cheapracer

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    This old one again..

    No, just no. Mega factories around the world have and are being built to service the lithium battery industry as we know it now.

    Think about it, there's probably a trillion+ dollars gone into/going into all those factories, does anyone consider that they didn't investigate every possibility of a "New, WOW!" battery coming before they made/making these investments.

    Occam's Razor, and simple logic tell us that now, batteries at 4 times the energy density are here to stay, and the magical cure is unknown for when, or if it will ever happen. Like so many great scientific discoveries, it will be completely accidental if ever at all, so at this time is completely unknown. WiFi, that you're likely using now, was an accidental discovery, as was penicillian, etc.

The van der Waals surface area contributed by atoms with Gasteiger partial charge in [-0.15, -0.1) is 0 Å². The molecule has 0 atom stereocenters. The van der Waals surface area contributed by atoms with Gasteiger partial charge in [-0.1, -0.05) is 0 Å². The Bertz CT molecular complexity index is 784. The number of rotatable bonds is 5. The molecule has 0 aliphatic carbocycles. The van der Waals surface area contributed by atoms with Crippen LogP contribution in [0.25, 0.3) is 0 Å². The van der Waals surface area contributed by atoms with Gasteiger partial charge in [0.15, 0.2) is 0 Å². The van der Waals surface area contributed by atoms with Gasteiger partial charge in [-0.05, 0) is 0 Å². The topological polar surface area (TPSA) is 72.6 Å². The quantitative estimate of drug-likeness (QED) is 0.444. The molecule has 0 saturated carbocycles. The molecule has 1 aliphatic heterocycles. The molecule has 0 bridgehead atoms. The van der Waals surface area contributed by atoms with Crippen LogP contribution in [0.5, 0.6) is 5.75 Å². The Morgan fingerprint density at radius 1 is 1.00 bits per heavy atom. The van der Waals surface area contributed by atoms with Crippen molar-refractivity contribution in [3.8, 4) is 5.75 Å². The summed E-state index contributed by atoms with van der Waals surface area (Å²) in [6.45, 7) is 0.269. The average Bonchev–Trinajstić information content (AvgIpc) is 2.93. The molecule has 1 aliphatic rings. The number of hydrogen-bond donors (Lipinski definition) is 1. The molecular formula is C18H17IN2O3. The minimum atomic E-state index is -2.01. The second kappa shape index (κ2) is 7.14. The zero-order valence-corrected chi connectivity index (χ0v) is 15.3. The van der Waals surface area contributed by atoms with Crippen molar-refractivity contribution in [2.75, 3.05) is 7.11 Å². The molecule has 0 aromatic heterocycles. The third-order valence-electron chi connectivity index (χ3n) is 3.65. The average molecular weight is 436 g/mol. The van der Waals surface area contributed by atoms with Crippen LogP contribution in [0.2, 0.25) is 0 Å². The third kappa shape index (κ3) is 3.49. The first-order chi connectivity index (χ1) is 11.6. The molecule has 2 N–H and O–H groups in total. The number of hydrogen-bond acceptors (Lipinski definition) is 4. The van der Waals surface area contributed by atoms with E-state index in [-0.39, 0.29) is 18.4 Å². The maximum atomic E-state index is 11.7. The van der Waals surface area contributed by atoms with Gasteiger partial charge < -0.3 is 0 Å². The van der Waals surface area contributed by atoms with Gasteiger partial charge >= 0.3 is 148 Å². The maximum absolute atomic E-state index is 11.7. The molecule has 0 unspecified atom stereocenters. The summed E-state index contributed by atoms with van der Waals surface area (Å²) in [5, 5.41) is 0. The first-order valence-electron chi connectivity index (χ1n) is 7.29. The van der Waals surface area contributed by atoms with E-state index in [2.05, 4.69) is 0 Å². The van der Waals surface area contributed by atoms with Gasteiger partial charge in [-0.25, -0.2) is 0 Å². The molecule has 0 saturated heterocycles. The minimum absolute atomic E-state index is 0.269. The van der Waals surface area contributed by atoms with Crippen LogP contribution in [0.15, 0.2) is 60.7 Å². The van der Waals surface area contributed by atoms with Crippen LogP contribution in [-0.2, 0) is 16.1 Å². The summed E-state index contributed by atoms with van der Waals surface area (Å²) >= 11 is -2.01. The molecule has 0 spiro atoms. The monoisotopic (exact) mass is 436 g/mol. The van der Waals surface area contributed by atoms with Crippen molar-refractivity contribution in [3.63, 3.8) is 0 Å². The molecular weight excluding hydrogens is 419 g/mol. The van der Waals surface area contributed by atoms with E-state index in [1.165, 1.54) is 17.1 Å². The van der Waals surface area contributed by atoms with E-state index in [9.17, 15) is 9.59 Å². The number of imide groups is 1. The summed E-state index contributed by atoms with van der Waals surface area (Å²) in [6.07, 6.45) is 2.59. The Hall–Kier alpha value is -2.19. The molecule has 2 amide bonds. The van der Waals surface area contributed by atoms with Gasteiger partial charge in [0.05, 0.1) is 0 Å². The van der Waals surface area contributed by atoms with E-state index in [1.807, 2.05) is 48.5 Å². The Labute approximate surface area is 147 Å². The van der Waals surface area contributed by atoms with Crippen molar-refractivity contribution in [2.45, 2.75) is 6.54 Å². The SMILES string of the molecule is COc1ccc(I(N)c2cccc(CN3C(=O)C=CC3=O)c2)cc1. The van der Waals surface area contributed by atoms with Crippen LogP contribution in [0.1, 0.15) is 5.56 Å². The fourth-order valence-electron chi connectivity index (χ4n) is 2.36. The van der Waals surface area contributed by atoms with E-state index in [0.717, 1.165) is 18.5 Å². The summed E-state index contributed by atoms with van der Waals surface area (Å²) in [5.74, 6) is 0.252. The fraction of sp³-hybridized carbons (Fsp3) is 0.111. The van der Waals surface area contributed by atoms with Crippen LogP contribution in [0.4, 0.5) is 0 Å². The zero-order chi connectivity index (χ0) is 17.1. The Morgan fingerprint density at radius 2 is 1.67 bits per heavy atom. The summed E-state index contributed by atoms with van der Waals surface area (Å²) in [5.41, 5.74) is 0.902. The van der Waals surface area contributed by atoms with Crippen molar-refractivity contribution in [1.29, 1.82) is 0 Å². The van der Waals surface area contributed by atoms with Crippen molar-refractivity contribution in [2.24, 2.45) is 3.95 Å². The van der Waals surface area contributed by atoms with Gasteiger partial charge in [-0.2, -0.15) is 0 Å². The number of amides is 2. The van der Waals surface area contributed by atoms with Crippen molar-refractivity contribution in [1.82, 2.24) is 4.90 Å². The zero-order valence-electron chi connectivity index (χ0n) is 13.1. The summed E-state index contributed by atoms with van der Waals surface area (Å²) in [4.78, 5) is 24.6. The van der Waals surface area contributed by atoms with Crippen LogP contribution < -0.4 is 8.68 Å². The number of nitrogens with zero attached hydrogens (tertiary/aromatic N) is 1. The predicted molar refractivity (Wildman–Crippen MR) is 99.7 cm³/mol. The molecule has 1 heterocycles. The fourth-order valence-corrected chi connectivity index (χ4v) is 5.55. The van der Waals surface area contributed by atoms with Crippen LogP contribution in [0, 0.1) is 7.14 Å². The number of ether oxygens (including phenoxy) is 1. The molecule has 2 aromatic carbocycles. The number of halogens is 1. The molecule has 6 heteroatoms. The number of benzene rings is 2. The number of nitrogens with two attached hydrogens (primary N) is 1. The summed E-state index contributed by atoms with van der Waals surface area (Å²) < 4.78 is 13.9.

PS:, I own about 30 Electric cars at any one time, and daily in a Tesla S, so I ain't anti-battery by a long way, new discoveries are very helpful to me ....
     
  15. Oct 24, 2019 #35

    cheapracer

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    The engine I mentioned 2 posts above is on the net somewhere, might even be on my computer.

    It was a flat twin if I remember correctly.
     
  16. Oct 24, 2019 #36

    Dan Thomas

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    Those are the ones. I remember friends getting so disgusted with them.
     
  17. Oct 25, 2019 #37

    sming

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    Was it a gasoline/diesel hybrid (RCCI) with 60% efficiency ?